I enjoyed the organ timbres – so ecclesiastically reedy and evocative! – during the introduction to the Offertory, preparing us for a series of invocations (“O Domine, Jesu Christe, Rex Gloriae”) from the choir, each more intense than the last, and superbly built up by conductor and voices! I thought the admirable James Clayton’s baritonal timbres at the “Hostias” somewhat inhibited-sounding at first (the singer was on that “other side” of the platform, which may have accounted for this, though once again I felt the acoustic “lost” some of the voice’s resonance in general), but his soft-singing towards the end was lovely. The re-entry of the choir with a repeat of “O Domine” seemed, along with the soloist’s quiet beseechings, to fully capture a sense of a plea from humanity for mercy.
When discussing the “Sanctus” above I neglected to mention a sudden lighting backdrop change, one suggesting to me some sort of of transcendent movement, a “bringing closer to God” kind of ambient progression towards a purer, more intense state of awareness, one that, if none too subtly applied, at least indicated that the music was taking us somewhere different. This continued throughout the sublime “Pie Jesu” sequence, with Lisa Harper-Brown’s truthful and accurate singing penetrating to the music’s core. I thought at first her voice not entirely “pure”, but became more and more convinced as she progressed, and especially with that “grain of humanity” which coloured her utterances entirely appropriately (more so here, in my view, than the ethereal tones of a boy soprano, which was what Faure originally had in mind, constrained by ecclesiastical edicts forbidding female singers!). Here, I thought hers a lovely, insightful performance.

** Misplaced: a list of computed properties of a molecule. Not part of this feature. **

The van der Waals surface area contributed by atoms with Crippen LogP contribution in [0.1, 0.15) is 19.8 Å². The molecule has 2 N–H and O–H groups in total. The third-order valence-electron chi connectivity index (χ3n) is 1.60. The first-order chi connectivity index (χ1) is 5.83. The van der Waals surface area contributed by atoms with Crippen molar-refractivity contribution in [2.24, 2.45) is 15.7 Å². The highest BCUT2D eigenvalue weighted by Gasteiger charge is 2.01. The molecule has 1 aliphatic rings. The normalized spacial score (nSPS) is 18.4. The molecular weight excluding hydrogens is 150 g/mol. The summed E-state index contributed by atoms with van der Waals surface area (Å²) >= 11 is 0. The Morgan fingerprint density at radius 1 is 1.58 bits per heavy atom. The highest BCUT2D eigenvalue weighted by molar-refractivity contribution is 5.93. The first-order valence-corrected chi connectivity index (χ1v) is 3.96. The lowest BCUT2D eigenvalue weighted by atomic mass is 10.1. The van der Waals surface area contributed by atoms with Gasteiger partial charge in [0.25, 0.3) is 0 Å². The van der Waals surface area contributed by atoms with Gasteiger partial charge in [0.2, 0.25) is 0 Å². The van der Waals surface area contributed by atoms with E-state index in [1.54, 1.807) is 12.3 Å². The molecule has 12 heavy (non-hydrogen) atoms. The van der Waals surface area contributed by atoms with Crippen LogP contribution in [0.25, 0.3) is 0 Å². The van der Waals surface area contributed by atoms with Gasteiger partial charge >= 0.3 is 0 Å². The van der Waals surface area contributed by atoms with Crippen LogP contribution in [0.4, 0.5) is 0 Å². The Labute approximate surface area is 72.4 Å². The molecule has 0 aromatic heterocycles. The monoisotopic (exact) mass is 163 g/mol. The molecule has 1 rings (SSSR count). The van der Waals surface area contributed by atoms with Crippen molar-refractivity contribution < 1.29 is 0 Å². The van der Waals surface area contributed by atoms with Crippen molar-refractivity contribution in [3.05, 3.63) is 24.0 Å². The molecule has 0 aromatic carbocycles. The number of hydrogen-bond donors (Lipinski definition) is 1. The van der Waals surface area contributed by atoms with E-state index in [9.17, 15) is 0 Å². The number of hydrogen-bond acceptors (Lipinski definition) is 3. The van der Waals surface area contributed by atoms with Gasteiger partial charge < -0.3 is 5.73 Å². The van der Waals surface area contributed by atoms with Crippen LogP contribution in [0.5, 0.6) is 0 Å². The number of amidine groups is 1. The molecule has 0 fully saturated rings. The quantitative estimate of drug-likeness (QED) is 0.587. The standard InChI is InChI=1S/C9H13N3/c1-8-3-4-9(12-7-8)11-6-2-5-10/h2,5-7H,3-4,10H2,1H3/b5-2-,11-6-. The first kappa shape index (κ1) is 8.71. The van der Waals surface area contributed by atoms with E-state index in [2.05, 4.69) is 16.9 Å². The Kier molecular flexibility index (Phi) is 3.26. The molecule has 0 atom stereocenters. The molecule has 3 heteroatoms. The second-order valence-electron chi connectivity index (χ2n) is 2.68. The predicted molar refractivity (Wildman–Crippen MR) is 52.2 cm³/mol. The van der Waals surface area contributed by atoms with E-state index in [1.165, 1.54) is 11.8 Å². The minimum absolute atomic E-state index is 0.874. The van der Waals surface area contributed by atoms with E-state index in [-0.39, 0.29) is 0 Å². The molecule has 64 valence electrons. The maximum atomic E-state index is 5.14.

From blue, the backdrops were suffused with orange, with the beginning of the “Agnus Dei” (somebody may, at some stage, explain to me the rationale, here!) – again, Brett Stewart moved the music with some urgency, voices and organ, after a lyrical opening, darkening the textures with deep, heartfelt tones, giving great and resonating emphasis to the “miserere nobis” (Have mercy on us) sentiments. After this came that remarkable sequence of downward modulations at “Lux aeterna, luceat eis”, music that seemed to come straight out of Wagner’s “Die Walkure” (Wotan’s sleep-inducing kiss on the forehead of his daughter, Brunnhilde), followed by a return to the opening “Requiem”, organ leading into the choir’s entry with strong and assertive declamations, and the choir excitingly raising its collective voice at “Et lux perpetua”, leaving the organ to finish as the movement began.
James Clayton’s singing of the portentous “Libera Me” kept something in reserve for his forceful delivery of “Dum veneris judicare” (When thou shalt come to judge), the choir’s tremulous realisation of “Tremens factus” (I tremble with fear) then leading up to the “Dies illa, dies irae” passages – the only part of Faure’s conception that approaches Verdi’s own “Requiem” in its agitation and vehemence. Here, organ and voices flung their sounds at us splendidly, the tones falling away in terror and uncertainty towards the reprise of the “Libera Me”, firstly by the choir, with an outburst of blazing supplication at “Dum veneris judicare”, then quietly pleading, along with the baritione voice, at the movement’s end.
After these projected tribulations and terrors, the balm of Faure’s overall vision reasserted itself with the concluding “In Paradisum”. Though the organ wasn’t quite as “pipy” as I would have liked, the playing kept the textures elevated, and the sopranos’ voices were simply to die for, here, with their radiant, angelic tones – so too were the richly-wrought harmonies of the remaining voices reinforcing those ethereal beauties at the very end, the choir repeating the word “Requiem” to lump-in-the-throat inducing effect.
Need I add, an appropriately sublime performance!